I love songs that tell stories. I'm partial to them in a way that if I got jury duty to pick the best of them, I'd be kicked out due to my relentless love of any and all songs conveying even a semblance of plot.
Knowing this, I still feel comfortable saying that the 1999 release of The Legende of Jeb Minor is worthy of a deferred hat tip, even if the only people that end up caring are those that enjoy a good tale.
I accidently stumbled on this album about five years ago and picked it up based solely on the fact that it had a Captain Ahab lookalike on the cover. The album sat around not being listened to for a long time. Then one day I picked up a Smithsonian Collection of sailing songs. (Don't ask why, I just did, and I stand by my decision.)
Anyway, this sailing collection made me remember The Legende of Jeb Minor, and when I popped it in recently, I was a bit surprised by the sound of it. This wasn't as folky as I'd have thought, nor is it very seaworthy, but damn, it's pretty good.
The album is an eclectic mix of influences, which when you decode the music-geek language means: It's not all good. What's good here is stellar, though, and makes up for the less-than memorable tracks that make up half the album.
The title track features a rumpus tune that could easily be confused with The Decemberists, while "The Bird Song" or "Smiling Baby" might be better suited on a Paul Simon album. A cooler, more hip version of Paul Simon, anyway, or maybe Jeff Buckley. Pick one of them and run with it. I don't care which really.
Disregarding my imagined influences, this album isn't particularly overlooked so much as underexposed. I'm not entirely certain the band released more than a couple records, neither of which reached much acclaim and neither of which received any type of coverage. This is the nature of most music but there is something charismatic and lasting on some of these tracks, even if the album as a whole doesn't stand the test of time all that well.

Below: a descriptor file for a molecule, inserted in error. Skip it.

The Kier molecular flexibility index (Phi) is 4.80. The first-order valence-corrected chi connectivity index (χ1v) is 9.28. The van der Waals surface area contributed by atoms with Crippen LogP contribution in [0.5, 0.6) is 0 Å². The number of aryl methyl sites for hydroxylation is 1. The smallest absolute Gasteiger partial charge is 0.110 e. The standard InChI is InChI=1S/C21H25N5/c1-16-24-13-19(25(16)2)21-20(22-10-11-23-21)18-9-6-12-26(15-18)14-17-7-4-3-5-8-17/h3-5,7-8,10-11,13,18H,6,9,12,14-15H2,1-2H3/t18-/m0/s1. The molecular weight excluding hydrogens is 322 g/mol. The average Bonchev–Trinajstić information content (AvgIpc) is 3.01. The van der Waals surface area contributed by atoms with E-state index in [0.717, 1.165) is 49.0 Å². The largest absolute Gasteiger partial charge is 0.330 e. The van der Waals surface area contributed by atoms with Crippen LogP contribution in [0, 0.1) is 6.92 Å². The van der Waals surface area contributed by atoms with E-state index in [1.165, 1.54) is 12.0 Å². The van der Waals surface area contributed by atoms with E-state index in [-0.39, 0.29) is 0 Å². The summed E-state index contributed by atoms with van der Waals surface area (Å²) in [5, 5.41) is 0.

There is a familiarity with The Legende of Jeb Minor that I can't entirely explain. Sure it sounds a bit like The Decemberists because it uses accordion and sea shanties, but this album came out before The Decemberists even formed. It's a nice mix of music overall, even if it hops genres and influences from Jethro Tull to Queen in a single line.
More importantly though, these are songs that tell stories as fables or shanties and you get the feeling of movement and progression throughout. Perhaps my being partial to a good yarn is getting in the way of an accurate critique, but I can't say I particularly care in these regards.
Keep Westword Free... Since we started Westword, it has been defined as the free, independent voice of Denver, and we would like to keep it that way. Offering our readers free access to incisive coverage of local news, food and culture. Producing stories on everything from political scandals to the hottest new bands, with gutsy reporting, stylish writing, and staffers who've won everything from the Society of Professional Journalists' Sigma Delta Chi feature-writing award to the Casey Medal for Meritorious Journalism. But with local journalism's existence under siege and advertising revenue setbacks having a larger impact, it is important now more than ever for us to rally support behind funding our local journalism. You can help by participating in our "I Support" membership program, allowing us to keep covering Denver with no paywalls.